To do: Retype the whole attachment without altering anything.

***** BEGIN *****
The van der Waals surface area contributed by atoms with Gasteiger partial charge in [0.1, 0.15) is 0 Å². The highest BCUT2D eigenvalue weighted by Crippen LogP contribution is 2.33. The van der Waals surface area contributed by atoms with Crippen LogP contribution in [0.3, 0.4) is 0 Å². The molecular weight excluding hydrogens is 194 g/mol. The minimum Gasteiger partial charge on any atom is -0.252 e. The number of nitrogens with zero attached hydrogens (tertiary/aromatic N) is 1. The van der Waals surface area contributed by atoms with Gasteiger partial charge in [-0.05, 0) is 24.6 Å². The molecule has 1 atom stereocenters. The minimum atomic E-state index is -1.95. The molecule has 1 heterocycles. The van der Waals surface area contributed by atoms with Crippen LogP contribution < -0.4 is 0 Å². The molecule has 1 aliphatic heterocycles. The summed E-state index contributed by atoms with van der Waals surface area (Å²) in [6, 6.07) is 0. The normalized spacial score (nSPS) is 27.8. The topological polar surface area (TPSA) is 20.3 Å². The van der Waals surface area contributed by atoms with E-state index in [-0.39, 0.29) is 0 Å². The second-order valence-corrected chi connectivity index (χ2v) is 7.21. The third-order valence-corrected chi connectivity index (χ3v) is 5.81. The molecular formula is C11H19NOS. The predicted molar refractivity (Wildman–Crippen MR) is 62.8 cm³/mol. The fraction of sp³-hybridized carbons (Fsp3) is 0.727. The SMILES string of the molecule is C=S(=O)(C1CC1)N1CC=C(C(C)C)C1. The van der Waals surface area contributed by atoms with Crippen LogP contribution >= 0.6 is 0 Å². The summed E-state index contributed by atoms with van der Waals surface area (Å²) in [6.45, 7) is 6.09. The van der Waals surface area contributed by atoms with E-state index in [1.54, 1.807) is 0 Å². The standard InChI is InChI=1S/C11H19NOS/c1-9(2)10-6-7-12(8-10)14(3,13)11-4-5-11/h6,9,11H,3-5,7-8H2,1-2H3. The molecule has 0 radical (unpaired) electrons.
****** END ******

The van der Waals surface area contributed by atoms with Gasteiger partial charge in [0.1, 0.15) is 0 Å². The highest BCUT2D eigenvalue weighted by Crippen LogP contribution is 2.33. The van der Waals surface area contributed by atoms with Crippen LogP contribution in [0.3, 0.4) is 0 Å². The molecular weight excluding hydrogens is 194 g/mol. The minimum Gasteiger partial charge on any atom is -0.252 e. The number of nitrogens with zero attached hydrogens (tertiary/aromatic N) is 1. The van der Waals surface area contributed by atoms with Gasteiger partial charge in [-0.05, 0) is 24.6 Å². The molecule has 1 atom stereocenters. The minimum atomic E-state index is -1.95. The molecule has 1 heterocycles. The van der Waals surface area contributed by atoms with Crippen LogP contribution < -0.4 is 0 Å². The molecule has 1 aliphatic heterocycles. The summed E-state index contributed by atoms with van der Waals surface area (Å²) in [6, 6.07) is 0. The normalized spacial score (nSPS) is 27.8. The topological polar surface area (TPSA) is 20.3 Å². The van der Waals surface area contributed by atoms with E-state index in [-0.39, 0.29) is 0 Å². The second-order valence-corrected chi connectivity index (χ2v) is 7.21. The third-order valence-corrected chi connectivity index (χ3v) is 5.81. The molecular formula is C11H19NOS. The predicted molar refractivity (Wildman–Crippen MR) is 62.8 cm³/mol. The fraction of sp³-hybridized carbons (Fsp3) is 0.727. The SMILES string of the molecule is C=S(=O)(C1CC1)N1CC=C(C(C)C)C1. The van der Waals surface area contributed by atoms with Crippen LogP contribution >= 0.6 is 0 Å². The summed E-state index contributed by atoms with van der Waals surface area (Å²) in [6.45, 7) is 6.09. The van der Waals surface area contributed by atoms with E-state index in [1.54, 1.807) is 0 Å². The standard InChI is InChI=1S/C11H19NOS/c1-9(2)10-6-7-12(8-10)14(3,13)11-4-5-11/h6,9,11H,3-5,7-8H2,1-2H3. The molecule has 0 radical (unpaired) electrons.